Security awareness and training policy guidelines to minimise the risk of BYOD in a South African SME
Kholoanyane, Mankgaba Elisa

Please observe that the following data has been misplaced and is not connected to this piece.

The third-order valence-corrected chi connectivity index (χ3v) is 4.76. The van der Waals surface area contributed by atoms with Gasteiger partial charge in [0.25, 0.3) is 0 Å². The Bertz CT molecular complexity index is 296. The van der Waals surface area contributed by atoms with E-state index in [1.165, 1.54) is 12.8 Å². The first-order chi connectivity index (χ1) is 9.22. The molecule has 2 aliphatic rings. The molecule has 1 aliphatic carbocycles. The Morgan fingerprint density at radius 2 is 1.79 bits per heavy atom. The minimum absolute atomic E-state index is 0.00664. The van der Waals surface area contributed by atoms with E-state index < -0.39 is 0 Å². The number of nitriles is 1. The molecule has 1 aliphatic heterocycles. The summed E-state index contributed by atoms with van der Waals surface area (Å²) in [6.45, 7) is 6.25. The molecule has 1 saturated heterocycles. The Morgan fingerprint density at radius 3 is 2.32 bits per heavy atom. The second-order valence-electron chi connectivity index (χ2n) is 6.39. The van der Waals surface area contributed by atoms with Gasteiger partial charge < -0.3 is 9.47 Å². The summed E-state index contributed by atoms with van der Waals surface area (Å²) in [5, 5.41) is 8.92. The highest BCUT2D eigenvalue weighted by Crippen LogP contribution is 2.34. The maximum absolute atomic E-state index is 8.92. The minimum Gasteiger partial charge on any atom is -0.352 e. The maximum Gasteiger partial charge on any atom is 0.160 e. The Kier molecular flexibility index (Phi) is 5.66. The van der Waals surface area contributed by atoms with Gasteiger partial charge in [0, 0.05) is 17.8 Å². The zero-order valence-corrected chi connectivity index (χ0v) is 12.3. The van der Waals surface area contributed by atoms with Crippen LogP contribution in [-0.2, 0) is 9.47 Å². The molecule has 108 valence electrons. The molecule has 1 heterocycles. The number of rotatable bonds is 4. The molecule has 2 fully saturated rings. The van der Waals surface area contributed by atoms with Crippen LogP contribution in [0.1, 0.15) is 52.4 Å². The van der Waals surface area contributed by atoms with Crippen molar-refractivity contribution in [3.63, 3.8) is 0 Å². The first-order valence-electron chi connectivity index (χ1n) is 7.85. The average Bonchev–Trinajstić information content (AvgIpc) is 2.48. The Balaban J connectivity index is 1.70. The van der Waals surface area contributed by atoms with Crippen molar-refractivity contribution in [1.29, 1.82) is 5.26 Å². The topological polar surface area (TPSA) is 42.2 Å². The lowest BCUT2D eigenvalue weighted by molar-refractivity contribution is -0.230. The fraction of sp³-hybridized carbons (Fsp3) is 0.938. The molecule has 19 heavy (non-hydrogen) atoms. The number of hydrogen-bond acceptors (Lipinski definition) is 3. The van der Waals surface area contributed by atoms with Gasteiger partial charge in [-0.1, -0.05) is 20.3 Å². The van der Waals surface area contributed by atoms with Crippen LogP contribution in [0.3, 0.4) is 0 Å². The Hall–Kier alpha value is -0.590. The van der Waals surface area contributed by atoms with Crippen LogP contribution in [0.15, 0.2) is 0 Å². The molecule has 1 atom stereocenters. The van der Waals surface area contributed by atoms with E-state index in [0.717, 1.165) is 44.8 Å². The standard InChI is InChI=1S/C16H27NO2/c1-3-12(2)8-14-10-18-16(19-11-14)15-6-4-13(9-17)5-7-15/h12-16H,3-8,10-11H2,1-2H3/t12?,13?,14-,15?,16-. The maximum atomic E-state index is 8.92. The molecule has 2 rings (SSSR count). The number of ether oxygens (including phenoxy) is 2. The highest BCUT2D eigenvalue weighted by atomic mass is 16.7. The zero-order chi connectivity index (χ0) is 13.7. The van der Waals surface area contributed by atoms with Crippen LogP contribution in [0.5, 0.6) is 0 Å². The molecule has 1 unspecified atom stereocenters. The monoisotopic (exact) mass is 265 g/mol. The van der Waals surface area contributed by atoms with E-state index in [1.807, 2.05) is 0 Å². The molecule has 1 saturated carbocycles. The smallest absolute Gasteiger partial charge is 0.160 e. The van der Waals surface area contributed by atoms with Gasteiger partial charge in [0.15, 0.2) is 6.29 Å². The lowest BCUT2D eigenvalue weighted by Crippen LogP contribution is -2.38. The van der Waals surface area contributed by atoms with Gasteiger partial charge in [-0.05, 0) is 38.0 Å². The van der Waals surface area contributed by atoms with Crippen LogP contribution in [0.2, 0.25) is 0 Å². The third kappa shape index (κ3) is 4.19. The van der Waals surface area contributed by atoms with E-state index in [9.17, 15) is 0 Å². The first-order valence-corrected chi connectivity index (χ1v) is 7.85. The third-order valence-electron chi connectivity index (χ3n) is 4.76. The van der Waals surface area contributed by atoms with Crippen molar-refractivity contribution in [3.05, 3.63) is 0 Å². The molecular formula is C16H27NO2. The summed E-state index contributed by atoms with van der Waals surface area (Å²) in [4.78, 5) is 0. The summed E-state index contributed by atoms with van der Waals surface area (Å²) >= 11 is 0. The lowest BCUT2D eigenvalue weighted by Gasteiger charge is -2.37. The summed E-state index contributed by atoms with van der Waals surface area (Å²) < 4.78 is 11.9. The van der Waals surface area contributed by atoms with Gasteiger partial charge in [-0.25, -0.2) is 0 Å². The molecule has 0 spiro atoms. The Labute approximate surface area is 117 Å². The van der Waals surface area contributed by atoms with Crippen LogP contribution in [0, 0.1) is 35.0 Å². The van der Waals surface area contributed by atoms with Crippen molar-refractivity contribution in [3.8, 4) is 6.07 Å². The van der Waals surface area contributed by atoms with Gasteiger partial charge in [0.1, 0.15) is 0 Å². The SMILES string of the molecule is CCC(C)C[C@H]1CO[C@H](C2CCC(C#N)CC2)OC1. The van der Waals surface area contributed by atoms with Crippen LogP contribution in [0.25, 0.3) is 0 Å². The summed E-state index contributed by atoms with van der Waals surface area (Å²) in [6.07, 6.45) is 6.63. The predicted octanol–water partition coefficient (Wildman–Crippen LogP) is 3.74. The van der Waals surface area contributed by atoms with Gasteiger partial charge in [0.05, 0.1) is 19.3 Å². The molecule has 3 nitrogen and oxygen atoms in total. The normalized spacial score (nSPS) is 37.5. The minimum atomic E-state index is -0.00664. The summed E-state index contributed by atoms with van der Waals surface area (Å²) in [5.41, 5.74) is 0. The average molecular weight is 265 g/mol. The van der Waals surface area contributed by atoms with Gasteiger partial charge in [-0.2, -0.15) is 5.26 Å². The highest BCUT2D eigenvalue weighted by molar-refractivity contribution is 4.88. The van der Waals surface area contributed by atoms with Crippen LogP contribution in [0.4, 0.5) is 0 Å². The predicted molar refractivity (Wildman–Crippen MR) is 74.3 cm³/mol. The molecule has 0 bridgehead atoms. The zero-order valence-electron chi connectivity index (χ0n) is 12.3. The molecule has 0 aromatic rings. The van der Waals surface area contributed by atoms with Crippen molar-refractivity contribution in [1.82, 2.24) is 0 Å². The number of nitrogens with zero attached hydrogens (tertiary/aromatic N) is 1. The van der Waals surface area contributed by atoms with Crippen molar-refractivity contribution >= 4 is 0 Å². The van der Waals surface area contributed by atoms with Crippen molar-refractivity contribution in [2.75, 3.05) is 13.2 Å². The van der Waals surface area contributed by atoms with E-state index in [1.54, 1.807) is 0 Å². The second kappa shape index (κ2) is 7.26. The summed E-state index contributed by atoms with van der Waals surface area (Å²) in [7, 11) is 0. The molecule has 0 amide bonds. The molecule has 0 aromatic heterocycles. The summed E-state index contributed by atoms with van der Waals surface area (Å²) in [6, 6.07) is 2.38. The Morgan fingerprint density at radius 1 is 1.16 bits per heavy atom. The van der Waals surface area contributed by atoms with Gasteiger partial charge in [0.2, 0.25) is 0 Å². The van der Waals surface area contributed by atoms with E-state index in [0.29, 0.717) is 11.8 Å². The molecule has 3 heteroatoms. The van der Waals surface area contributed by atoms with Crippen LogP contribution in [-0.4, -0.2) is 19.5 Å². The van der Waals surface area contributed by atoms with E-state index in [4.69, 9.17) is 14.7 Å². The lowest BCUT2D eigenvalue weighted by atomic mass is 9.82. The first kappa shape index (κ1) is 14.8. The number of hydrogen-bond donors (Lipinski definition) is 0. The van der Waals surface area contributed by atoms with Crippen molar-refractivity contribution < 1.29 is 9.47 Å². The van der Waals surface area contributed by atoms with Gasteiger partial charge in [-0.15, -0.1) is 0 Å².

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Concepts like Bring Your Own Device (BYOD) are not new to organisations. Information technology within organisations is getting more diverse. In line with the latest technology trends and forecasts, mobile device ownership is growing at an exponential rate, with users becoming more and more tech-savvy. This has a huge effect in the workplace, where employees now choose to use their own devices (known as bring your own device/BYOD) instead of company phones and laptops. For most organisations, BYOD is arguably very positive, and its benefits and challenges are well documented in the literature. However, like any other technology trend, BYOD has a dark side. From the South African Small and Medium Enterprises (SMEs) context, there is a concern, especially where BYOD is used to address the lack of technological resources in an organisation. The purpose of this research is to investigate the training and security awareness aspect of BYOD. The research will provide comprehensive literature regarding the challenges of BYOD and security awareness and training, highlight the most important elements that need to be included in the BYOD awareness and training policy to minimise the security risks. The aim is to help SMEs in South Africa, by providing a policy guideline and putting together awareness and training policy for organisations in this sector. An in-depth literature review was carried out to evaluate the extent of coverage for this topic and motivation for the research. To uncover the security awareness, policy elements and challenges, interviews and surveys were conducted to identify relevant questions for online questionnaires. From the academic side, recent literature has started to examine different aspects of BYOD, including awareness. Although there is very limited coverage on this topic for SMEs and, therefore, arguably not effective for measuring the effectiveness of the policy elements, this study took a highly exploratory design, seeking to fill these gaps by exploring how a training and awareness policy can be utilised to educate and create awareness of BYOD security risks and subsequently minimise the risks in SMEs. The findings of the interviews and questionnaires were cross-referenced with the literature to identify the most relevant awareness and training elements that can be used as a guideline to tackle challenges of BYOD awareness and training policies.